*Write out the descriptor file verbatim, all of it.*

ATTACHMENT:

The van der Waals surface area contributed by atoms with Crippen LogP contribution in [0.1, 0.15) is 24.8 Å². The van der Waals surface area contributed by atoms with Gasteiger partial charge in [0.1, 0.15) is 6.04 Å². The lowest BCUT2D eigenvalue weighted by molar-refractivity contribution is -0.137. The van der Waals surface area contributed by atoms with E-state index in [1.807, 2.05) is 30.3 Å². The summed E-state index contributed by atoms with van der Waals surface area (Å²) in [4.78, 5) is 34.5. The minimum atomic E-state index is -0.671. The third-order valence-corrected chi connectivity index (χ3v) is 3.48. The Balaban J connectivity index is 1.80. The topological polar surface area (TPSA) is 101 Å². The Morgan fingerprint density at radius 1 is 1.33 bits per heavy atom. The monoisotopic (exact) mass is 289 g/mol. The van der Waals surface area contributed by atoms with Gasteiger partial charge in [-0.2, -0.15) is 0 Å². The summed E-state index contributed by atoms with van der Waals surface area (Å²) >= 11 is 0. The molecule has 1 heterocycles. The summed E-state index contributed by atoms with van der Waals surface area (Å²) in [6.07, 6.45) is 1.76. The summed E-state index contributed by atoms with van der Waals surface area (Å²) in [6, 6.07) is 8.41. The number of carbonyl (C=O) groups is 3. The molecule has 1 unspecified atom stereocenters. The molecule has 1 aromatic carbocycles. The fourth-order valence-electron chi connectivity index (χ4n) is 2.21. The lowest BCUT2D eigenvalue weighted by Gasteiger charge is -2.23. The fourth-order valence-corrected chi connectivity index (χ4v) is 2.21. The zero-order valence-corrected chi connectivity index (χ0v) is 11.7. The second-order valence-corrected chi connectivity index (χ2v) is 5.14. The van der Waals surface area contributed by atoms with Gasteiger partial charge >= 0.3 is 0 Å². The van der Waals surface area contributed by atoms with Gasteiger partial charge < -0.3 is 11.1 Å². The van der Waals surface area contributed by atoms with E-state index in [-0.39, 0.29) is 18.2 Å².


The van der Waals surface area contributed by atoms with Crippen LogP contribution in [0.1, 0.15) is 24.8 Å². The van der Waals surface area contributed by atoms with Gasteiger partial charge in [0.1, 0.15) is 6.04 Å². The lowest BCUT2D eigenvalue weighted by molar-refractivity contribution is -0.137. The van der Waals surface area contributed by atoms with E-state index in [1.807, 2.05) is 30.3 Å². The summed E-state index contributed by atoms with van der Waals surface area (Å²) in [4.78, 5) is 34.5. The minimum atomic E-state index is -0.671. The third-order valence-corrected chi connectivity index (χ3v) is 3.48. The Balaban J connectivity index is 1.80. The topological polar surface area (TPSA) is 101 Å². The Morgan fingerprint density at radius 1 is 1.33 bits per heavy atom. The monoisotopic (exact) mass is 289 g/mol. The van der Waals surface area contributed by atoms with Gasteiger partial charge in [-0.2, -0.15) is 0 Å². The summed E-state index contributed by atoms with van der Waals surface area (Å²) >= 11 is 0. The molecule has 1 heterocycles. The summed E-state index contributed by atoms with van der Waals surface area (Å²) in [6.07, 6.45) is 1.76. The summed E-state index contributed by atoms with van der Waals surface area (Å²) in [6, 6.07) is 8.41. The number of carbonyl (C=O) groups is 3. The molecule has 1 unspecified atom stereocenters. The molecule has 1 aromatic carbocycles. The fourth-order valence-electron chi connectivity index (χ4n) is 2.21. The lowest BCUT2D eigenvalue weighted by Gasteiger charge is -2.23. The fourth-order valence-corrected chi connectivity index (χ4v) is 2.21. The zero-order valence-corrected chi connectivity index (χ0v) is 11.7. The second-order valence-corrected chi connectivity index (χ2v) is 5.14. The van der Waals surface area contributed by atoms with Gasteiger partial charge >= 0.3 is 0 Å². The van der Waals surface area contributed by atoms with Gasteiger partial charge < -0.3 is 11.1 Å². The van der Waals surface area contributed by atoms with E-state index in [-0.39, 0.29) is 18.2 Å².